graduate program committee.
Mathematical Area of Emphasis
All candidates for the MSc with a mathematical area of emphasis
are required to include in their program of study at least three of the
following core courses:
MATH*6011 Dynamical Systems I
MATH*6021 Optimization I
MATH*6400 Numerical Analysis I
MATH*6041 Partial Differential Equations I
Statistical Area of Emphasis
All candidates for the MSc with a statistical area of emphasis are
required to include in their program of study the following core
courses:
STAT*6801 Advanced Data Analysis I
STAT*6802 Advanced Data Analysis II
STAT*6860 Linear Statistical Models
It is recommended that students take the undergraduate course
Statistical Inference, STAT*4340, if this course or its equivalent has
not previously been taken.
Interdisciplinary Programs
(i) The general course requirements, above, must be met.
(ii) The project or thesis of an interdisciplinary program must directly
integrate the study of mathematics or statistics with another
discipline.
PhD Program
Admission Requirements
A candidate for the PhD degree program must possess a
recognized master's degree obtained with high academic standing.
Also, a member of the department's graduate faculty must agree to act
as an advisor to the student.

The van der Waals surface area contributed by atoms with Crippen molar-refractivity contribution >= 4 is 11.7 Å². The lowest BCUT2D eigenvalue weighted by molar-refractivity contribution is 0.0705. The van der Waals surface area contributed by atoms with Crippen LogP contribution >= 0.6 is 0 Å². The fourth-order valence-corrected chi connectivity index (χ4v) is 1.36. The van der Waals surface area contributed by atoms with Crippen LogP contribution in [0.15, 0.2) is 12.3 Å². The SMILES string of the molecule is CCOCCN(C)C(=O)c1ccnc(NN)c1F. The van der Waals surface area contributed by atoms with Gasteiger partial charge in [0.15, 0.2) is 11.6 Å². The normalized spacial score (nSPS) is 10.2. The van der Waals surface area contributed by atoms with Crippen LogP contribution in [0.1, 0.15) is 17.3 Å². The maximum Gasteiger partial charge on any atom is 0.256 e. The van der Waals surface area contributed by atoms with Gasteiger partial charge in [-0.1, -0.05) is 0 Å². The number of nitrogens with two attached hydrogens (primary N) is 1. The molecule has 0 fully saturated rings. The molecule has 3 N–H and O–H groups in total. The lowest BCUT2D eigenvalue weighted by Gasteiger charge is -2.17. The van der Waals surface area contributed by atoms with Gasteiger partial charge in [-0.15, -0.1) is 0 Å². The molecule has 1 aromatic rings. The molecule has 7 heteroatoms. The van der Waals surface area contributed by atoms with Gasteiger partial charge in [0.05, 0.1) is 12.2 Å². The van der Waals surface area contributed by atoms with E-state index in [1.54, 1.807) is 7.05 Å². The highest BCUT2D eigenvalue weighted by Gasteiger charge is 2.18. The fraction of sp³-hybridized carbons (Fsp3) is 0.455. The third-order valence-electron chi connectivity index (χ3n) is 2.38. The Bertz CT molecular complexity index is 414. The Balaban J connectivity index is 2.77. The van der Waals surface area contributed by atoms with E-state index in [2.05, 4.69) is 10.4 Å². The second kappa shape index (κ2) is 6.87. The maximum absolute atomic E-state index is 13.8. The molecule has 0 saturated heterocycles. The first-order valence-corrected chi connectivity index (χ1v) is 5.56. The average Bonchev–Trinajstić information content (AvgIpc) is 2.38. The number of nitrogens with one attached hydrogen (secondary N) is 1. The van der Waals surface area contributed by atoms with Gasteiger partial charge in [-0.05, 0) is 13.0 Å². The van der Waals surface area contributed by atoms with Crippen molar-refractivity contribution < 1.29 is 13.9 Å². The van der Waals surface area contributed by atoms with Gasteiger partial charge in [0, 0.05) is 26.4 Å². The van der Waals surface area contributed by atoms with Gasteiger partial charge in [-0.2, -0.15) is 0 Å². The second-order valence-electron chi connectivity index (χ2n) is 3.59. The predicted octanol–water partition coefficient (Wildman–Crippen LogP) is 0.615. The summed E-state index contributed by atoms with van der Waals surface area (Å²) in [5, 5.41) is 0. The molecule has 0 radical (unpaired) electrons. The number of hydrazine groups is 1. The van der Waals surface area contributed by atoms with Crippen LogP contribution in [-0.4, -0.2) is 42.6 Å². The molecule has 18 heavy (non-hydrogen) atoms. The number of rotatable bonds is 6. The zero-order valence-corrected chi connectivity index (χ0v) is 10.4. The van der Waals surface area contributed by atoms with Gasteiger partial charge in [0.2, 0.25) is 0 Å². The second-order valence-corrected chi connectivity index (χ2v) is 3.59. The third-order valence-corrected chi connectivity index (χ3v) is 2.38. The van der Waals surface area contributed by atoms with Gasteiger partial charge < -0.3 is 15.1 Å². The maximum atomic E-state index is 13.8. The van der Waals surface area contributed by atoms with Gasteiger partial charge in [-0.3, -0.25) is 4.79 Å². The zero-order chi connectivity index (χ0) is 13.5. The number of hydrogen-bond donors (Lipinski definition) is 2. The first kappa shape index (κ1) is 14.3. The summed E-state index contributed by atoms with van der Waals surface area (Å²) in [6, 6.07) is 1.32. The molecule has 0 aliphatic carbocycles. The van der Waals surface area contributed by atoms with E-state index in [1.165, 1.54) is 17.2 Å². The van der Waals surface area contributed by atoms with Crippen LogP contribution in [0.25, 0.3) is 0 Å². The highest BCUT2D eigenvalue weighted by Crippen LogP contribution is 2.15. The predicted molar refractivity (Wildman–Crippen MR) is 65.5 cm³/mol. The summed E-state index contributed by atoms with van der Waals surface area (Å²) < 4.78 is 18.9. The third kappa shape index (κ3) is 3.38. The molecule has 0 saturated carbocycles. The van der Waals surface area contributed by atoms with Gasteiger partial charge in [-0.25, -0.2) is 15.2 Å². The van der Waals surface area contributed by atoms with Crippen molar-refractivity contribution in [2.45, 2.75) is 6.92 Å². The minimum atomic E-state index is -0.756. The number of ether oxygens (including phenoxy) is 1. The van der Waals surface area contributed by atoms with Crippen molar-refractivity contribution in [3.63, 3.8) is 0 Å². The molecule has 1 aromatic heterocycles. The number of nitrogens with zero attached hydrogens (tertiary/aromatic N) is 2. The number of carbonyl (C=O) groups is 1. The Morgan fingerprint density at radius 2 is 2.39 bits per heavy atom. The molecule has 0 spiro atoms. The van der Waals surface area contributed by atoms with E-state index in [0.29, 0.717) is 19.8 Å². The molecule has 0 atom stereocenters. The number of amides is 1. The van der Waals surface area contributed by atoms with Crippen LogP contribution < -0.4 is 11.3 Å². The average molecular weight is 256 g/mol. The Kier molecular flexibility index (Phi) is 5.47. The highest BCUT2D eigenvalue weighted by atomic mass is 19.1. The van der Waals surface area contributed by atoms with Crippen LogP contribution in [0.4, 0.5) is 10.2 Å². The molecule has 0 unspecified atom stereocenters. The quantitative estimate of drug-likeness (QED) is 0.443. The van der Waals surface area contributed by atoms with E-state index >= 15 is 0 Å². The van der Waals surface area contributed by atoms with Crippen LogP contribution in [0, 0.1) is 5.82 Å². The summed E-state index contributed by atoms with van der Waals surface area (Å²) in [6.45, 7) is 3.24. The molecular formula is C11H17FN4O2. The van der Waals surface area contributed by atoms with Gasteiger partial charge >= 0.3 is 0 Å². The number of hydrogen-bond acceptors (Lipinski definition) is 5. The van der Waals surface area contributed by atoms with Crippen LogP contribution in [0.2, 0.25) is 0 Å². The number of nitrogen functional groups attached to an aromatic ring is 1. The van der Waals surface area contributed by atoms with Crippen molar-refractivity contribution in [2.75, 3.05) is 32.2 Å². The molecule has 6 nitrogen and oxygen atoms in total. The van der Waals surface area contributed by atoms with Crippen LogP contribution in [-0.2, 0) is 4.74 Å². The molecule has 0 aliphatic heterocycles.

Degree Requirements
The PhD degree is primarily a research degree. For that reason,
course work commonly comprises a smaller proportion of the student's
effort than in the master's program. Course requirements are as
follows:
Applied Mathematics
Students must successfully complete 2.0 graduatecourse credits.
Depending upon the student's academic background, further courses
may be prescribed. The required four courses must include at least two
core courses selected from:
MATH*6012 Dynamical Systems II
MATH*6022 Optimization II
MATH*6410 Numerical Analysis II
MATH*6042 Partial Differential Equations II
All courses are chosen in consultation with the advisory
committee. Additional courses may be required at the discretion of the
advisory committee and/or the departmental graduate committee. With
departmental approval, some courses given by other universities may
be taken for credit. In addition to the courses, the student will be
required to participate in the Graduate Seminar and make one oral
presentation in each year of fulltime enrolment.
Applied Statistics
Students must successfully complete 2.0 graduatecourse credits.
Depending upon the student's academic background, further courses
may be prescribed. Students must take the following courses as part of
the four required courses (providing that these courses were not taken
as part of the student's master'sdegree program):
STAT*6802 Advanced Data Analysis II
STAT*6860 Linear Statistical Models
All courses are chosen in consultation with the student's advisory
committee. Additional courses may be required at the discretion of the
advisory committee and/or the departmental graduate committee. With
departmental approval, some courses given by other universities may
be taken for credit. In addition to the courses, the student will be
required to participate in the Graduate Seminar and make one oral
presentation in each year of fulltime enrolment.